When I got my first synth, one of the first synths I learned all this, was an ARP 2600. It has three oscillators, it has a multiple section so you could multiply signals. I learned about all these basic concepts about, “Oh, what does a square wave do? What does a sine wave do? What does each one of these…” You could bring the faders up and learn about what each module did by themselves, or you could bring all the faders up at the same time and understand how each block works together. Or you could patch them separately, so it was what I call a semi-modular synthesizer. You had the ability to use a complete system or you could separate the modules and learn what everything does by itself.
James Patrick: I had a profound realization that I’ve made in the last 10-plus years of teaching electronic music. There’s a gradient between music production, which is making sounds that people want to hear for a particular function, and then artistry — that is, creating for the sake of creation. I think the best person has both sides of that brain, if you will. But in the end, in the pursuit of a lot of this modular componentry elemental stuff comes from the more artist side of the approach. You have to let go of the “I’m trying to make that sound I heard in that track right now.” You have to let go of that and even sometimes let go of tempo and key signature and everything. In fact when you do you unlock a huge part of your brain. When you’re building things from the ground up you get rid of that top-down “Looking for the recipe card” kind of idea. When I walk into the kitchen and I have to grab a recipe card I feel like I’m wearing handcuffs as far as being an artist is concerned.
When I can go in there and be like, “I know right where the cilantro is and I got the tortillas and I’m just going to improvise,” I feel a lot more connected with the content and I think that therefore, working on a componentry and elemental level like this solves a great problem in the world of electronic music artistry or production.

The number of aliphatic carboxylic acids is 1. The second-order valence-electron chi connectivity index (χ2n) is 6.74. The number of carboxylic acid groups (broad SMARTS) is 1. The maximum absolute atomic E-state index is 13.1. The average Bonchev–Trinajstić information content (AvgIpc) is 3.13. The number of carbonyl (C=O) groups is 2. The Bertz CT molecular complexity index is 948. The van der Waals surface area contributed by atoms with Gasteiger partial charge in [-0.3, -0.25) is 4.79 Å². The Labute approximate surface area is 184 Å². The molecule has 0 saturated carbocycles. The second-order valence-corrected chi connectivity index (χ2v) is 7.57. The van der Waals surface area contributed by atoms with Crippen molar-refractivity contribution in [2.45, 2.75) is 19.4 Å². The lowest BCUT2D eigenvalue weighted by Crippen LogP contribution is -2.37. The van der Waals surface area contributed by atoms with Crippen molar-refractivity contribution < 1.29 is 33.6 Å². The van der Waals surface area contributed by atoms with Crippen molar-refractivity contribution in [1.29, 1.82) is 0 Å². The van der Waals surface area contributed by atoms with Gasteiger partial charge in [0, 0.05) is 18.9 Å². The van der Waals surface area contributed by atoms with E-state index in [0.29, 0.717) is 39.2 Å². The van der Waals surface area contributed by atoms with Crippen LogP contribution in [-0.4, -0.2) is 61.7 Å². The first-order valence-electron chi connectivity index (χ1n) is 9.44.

For people who are getting started a big problem is endless options. They end up like…they’re like, “Dude, I’m not just cooking with cilantro, tortillas, and fish and olive oil or whatever. They have every ingredient in the world.”
Richard Devine: I call it option anxiety. I have that every time I look at my plugin folder. I’m like, “I have 1859…”
James Patrick: I have that every time I look at your Vimeo page.
James Patrick: For me I think that it’s insanely liberating being able to get rid of many options and be like, “I’m starting with the oscillator and I’m going to figure out how to key-track that.” It’s the most simple function ever. Once you have a relationship with that, though, you start building on it and you start to really learn how to improvise and express yourself.
Jimi Hendrix wasn’t thinking, “G, E, F.” He just figured out how to communicate through the thing and that happens with the intimacy. This is what I said earlier today too, is when you look at a modular system at first you’re like, “Oh my God, you must have to have a PhD to even touch that thing. But at the same token, flip that thing around. It’s extremely simple elementally and if you understand the way voltage works and the way vibration and harmonics work, you approach that and you can now start to build things that are entirely yours.